In Support of Lesbian Herstory Archives NYC Landmark Designation
October 20, 2022
to be presented at public hearing on October 25, 2022
Testimony in Support of the Proposed Designation of the
Lesbian Herstory Archives, 484 14th Street, Brooklyn,
as a New York City Landmark
Tuesday, October 25, 2022
My name is Amanda Davis and I am the project manager of the NYC LGBT Historic Sites Project, a cultural heritage initiative founded by historic preservationists in 2015 to document historic places connected to the lesbian, gay, bisexual, and transgender community in the city’s five boroughs.
The Project strongly supports the designation of the Lesbian Herstory Archives as a New York City Landmark, the first LGBT historic site to be designated in Brooklyn. When we launched our website with an inaugural 100 sites, the Lesbian Herstory Archives was included. Founded in 1974 in the Upper West Side apartment of Joan Nestle, the Archives bought its current Park Slope rowhouse in 1991, officially reopening in June 1993. The purchase ensured that the Archives would have a permanent space, which continues to serve the lesbian community today. Its resources, particularly its archival photographs, have been invaluable to our Project in documenting many of the over 400-plus sites on our website.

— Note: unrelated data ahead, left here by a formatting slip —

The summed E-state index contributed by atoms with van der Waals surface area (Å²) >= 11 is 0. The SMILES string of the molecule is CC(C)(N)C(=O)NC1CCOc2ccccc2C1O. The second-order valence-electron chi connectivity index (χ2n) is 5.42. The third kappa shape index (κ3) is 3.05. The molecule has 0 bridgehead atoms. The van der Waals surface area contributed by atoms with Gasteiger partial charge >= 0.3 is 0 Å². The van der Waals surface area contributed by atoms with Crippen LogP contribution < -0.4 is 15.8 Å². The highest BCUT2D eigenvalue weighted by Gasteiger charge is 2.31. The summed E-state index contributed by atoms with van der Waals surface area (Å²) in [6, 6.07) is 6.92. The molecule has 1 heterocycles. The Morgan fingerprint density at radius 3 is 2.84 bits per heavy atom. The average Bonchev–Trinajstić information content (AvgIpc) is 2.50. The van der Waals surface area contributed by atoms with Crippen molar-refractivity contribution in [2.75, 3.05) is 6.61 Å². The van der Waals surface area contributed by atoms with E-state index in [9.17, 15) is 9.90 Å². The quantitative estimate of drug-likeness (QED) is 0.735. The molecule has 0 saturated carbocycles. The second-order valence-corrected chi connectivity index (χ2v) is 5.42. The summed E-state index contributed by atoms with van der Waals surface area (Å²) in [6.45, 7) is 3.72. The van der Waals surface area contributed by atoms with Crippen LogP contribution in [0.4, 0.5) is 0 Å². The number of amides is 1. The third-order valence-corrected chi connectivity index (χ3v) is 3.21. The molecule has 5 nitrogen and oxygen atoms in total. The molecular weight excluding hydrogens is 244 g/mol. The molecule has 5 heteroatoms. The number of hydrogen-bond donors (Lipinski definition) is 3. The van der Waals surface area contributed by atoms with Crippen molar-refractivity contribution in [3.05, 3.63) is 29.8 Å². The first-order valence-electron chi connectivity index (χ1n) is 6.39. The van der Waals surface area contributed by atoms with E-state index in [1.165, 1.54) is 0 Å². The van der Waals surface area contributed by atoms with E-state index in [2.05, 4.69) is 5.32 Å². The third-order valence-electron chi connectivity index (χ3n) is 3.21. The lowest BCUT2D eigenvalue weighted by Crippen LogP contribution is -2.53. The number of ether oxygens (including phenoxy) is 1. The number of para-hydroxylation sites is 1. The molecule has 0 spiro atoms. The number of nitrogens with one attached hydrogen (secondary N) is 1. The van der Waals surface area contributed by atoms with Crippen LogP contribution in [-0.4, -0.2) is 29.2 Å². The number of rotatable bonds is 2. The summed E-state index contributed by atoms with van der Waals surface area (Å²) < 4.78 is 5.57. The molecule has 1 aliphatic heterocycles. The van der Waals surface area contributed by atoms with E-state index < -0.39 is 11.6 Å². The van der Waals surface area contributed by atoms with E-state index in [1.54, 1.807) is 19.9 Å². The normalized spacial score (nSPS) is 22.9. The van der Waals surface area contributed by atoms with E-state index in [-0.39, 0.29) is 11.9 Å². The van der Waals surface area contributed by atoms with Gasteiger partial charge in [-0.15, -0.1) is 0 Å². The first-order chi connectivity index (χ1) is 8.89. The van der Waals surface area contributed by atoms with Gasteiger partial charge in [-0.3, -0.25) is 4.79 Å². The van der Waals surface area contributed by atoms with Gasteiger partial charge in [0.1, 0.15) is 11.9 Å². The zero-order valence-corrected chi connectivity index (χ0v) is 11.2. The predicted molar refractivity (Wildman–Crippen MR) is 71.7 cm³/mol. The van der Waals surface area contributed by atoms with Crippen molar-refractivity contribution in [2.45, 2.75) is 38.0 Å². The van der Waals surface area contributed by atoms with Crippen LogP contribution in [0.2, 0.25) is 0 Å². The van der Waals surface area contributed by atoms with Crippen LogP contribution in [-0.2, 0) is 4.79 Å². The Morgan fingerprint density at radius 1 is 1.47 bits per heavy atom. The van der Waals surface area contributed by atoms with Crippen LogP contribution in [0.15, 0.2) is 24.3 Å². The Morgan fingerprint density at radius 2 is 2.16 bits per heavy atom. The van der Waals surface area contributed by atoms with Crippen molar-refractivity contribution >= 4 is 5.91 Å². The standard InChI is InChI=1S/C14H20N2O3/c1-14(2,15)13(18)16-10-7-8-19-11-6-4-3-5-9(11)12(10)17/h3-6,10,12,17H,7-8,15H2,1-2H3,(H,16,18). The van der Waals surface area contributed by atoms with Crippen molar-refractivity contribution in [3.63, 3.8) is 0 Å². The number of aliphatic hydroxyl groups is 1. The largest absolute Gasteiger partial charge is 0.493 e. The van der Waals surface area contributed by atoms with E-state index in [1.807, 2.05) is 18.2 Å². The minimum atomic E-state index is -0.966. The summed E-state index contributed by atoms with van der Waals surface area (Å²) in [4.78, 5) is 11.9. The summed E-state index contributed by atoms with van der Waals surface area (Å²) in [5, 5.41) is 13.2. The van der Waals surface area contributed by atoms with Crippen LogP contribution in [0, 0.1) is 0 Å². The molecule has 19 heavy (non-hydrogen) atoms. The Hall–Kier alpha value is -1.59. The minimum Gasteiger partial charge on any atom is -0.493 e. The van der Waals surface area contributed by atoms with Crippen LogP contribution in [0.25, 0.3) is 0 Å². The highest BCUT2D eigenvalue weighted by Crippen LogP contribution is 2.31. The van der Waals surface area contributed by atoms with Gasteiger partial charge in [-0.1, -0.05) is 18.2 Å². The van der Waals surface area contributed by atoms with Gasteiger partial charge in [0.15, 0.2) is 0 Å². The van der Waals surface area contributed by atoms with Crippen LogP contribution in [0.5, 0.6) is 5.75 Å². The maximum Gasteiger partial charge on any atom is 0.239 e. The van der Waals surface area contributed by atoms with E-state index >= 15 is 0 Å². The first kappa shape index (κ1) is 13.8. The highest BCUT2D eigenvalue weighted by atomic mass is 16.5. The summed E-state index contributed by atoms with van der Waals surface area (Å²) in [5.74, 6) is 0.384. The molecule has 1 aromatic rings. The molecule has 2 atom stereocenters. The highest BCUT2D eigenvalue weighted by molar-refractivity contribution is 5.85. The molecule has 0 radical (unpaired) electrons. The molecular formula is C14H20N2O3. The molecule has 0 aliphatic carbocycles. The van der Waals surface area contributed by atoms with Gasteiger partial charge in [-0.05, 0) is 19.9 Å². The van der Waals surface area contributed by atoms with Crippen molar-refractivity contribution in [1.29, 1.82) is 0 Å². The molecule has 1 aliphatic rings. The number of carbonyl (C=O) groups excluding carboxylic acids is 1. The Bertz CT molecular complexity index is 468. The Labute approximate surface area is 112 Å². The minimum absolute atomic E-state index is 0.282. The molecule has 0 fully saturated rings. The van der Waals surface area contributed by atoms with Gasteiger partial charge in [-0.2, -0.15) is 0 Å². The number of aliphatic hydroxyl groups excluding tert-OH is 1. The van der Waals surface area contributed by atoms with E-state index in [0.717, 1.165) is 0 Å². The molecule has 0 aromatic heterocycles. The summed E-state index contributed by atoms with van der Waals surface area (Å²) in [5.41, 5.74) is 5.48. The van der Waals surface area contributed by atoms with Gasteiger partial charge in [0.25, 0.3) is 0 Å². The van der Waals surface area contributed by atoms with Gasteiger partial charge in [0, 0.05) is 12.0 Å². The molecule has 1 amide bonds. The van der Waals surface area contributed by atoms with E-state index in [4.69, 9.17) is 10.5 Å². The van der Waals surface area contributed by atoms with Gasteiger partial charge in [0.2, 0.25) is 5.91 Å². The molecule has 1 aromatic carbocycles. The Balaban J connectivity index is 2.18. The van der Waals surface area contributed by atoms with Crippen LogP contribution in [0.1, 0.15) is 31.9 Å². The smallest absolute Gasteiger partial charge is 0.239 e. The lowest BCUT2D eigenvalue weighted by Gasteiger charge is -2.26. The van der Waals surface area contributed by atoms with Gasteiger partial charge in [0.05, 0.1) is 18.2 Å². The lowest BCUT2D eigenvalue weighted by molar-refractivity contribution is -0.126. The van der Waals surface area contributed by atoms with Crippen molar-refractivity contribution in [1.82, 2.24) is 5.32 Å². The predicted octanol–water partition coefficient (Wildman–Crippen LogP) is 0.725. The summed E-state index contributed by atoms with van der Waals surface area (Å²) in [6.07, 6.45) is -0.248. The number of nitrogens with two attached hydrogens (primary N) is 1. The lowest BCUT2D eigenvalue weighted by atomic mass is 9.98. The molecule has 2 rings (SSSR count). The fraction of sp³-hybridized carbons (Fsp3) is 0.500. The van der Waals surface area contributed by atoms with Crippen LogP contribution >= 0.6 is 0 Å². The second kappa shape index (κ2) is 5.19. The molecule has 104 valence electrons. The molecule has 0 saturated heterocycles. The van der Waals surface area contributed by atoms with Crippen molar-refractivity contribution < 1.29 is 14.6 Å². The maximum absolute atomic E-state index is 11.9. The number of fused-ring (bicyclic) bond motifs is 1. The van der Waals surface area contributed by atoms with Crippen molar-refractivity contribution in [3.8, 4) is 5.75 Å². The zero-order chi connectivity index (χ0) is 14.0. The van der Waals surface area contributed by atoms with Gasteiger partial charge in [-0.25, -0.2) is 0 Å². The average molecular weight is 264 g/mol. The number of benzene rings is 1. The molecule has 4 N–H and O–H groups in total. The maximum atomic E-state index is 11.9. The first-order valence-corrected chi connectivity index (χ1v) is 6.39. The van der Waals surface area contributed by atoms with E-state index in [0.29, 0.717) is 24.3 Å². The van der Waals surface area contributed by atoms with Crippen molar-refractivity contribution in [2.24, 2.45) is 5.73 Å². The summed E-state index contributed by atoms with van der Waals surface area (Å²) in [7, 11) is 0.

With a history that spans nearly fifty years – thirty of those years in Park Slope – the Lesbian Herstory Archives is likely the first, long-standing, lesbian-specific community space in New York City. It is also an early example of a group run by and for lesbians. The Archives was born out of a need to provide a voice for lesbians, who often felt underrepresented and unheard in gay male-dominated groups, and to connect emerging lesbian artists and writers with more established ones, at a time when lesbians were less visible in mainstream culture. Access to previously unknown lesbian-affirming literature, ephemera, and other archival items has also empowered women and linked them with their past. Archives coordinator Saskia Scheffer once noted that “Most people would throw everything out about lesbians, or only keep the negative things. … But the Archives house the collective memory of what happened to us as a group.”
The Lesbian Herstory Archives’ location in Park Slope also speaks to the importance of the neighborhood to LGBT history. By the 1990s, Park Slope was popular with lesbians and their families as a place to live and find community, and several lesbian-associated groups and businesses, including the Archives, operated there. As a result, the designation of the Lesbian Herstory Archives building as a New York City Landmark would also highlight and celebrate Park Slope’s historic significance to the lesbian community.
The NYC LGBT Historic Sites Project proudly supports this proposed designation.